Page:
business, Leadership, Marketing, Personal Brand, Social Media

Time to Change Your Social Footprint


With the growing internet filling our Inbox with news, promotions, and calls to actions, it is time to really figure out how to use Social Media to help out employees stand out professionally.  Beer bong photos, wet T-shirt contests, and the endless inappropriate selfies need to come down and be replaced by the new “career” focused you! (and if you think the 40+ crowd is not included in this statement–you are wrong!)

It is shocking how many people are posting embarrassing content on their public internet profiles.  And yes, I am talking about that ridiculous repost of your political group comparing some politician to being Hitler.  It may seem funny (and private) at the time, but things expressed through Facebook and Twitter have a way of finding themselves on a Google search.

Instead of looking like an opinionated, wine-drinking, conservative/liberal, why not use social media to create an a social footprint of thought leadership, integrity and commitment?  Think of your posts this way: If you were sitting at a board meeting, would you express those views or share those images with the board?

Here are three ways to spruce up your social footprint:

1 Thought Leadership.
The ability to translate your knowledge into written material can give you the edge you need to stand out among your competitors.  It’s not just about sharing articles and retweeting quotes.  To stand out in a crowd, you must have analysis, creative thoughts and ideas about subjects that interest your working peers.

  • Share materials but include why you chose it and what makes it interesting.
  • Give credit where credit it due to the author or photo source.
  • Be considerate to others.  Post one or two items, not a ten minute barrage of ideas that will get you disconnected.

2 Personal Touch.
You now have an ability to showcase your true and genuine personality to others before they even meet you.  People are (and will) make judgements about you on the internet, so why not highlight the professional person who you really are?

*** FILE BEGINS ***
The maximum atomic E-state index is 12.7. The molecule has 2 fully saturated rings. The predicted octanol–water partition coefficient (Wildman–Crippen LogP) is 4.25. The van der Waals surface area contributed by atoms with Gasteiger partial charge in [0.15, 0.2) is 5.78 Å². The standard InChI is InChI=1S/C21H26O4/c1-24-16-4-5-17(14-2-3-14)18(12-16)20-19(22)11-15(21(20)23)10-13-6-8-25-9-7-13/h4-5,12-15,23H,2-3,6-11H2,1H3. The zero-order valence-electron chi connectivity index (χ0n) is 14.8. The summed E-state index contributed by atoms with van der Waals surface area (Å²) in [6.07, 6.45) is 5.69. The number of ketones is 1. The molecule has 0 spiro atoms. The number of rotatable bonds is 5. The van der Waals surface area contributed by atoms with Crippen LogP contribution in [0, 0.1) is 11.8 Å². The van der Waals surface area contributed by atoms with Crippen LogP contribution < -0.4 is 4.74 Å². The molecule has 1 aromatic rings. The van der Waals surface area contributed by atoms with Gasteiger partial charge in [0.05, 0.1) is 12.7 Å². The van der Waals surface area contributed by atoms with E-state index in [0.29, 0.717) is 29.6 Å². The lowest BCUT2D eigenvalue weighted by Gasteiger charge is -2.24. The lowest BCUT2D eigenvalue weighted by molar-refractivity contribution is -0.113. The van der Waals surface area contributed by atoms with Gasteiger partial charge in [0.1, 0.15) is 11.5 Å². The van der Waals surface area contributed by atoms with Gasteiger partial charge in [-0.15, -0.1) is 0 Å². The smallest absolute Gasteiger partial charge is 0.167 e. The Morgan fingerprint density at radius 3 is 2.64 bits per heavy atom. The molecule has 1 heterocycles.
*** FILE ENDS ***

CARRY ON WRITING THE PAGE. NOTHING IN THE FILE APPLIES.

Hide all those unflattering posts and photos from your personal/social life and start to highlight and like the achievements and good community projects that you are doing today?  These are things that attract the right kind of attention. If dating is your intention, then get on a social site for that, but if you want to move your career along today, then Facebook, Twitter and LinkedIn all have to present the best you.

Volunteering at the Senior Center to deliver holiday meals tells your boss and recruiters that you are compassionate and committed to your community.  That translates into a solid employee!

3 Honesty.
Be careful about peacocking.  That is when you tell everyone every single thing you are doing in your life, at every moment. It also means that your LinkedIn Profile doesn’t have to include every single line from your resume, but it does mean it much match!

Don’t claim to be a blogger if you haven’t written a blog entry since the Fourth of July.  Your social footprint will find you!  So link to your projects, websites, and articles.  Showcase your portfolio work, but choose selective pieces that contribute to the current work you do, or the work you want to do in the future.

And keep in mind that your profile photo is just one other way to tell people–in their first impression of you– that you are real.  So don’t get your wedding photo out and crop it down.  Get a professional picture done if you don’t like the casual IPhone shots.  Be who you are–eventually they will meet you and if they are expecting 35-year old you and you are ten years older and a few pound heavier, well, it gives people the wrong impression.

You are in control of what is on the social web.  Clean it out like you would your basement.  Remove things that are not keeping you in the best light today, and save the party shots for a folder on your hard drive call “old me.”

#profile #socialmedia #career #designbear #linkedin


Leave a Reply

Fill in your details below or click an icon to log in: Logo

You are commenting using your account. Log Out / Change )

Twitter picture

You are commenting using your Twitter account. Log Out / Change )

Facebook photo

You are commenting using your Facebook account. Log Out / Change )

Google+ photo

You are commenting using your Google+ account. Log Out / Change )

Connecting to %s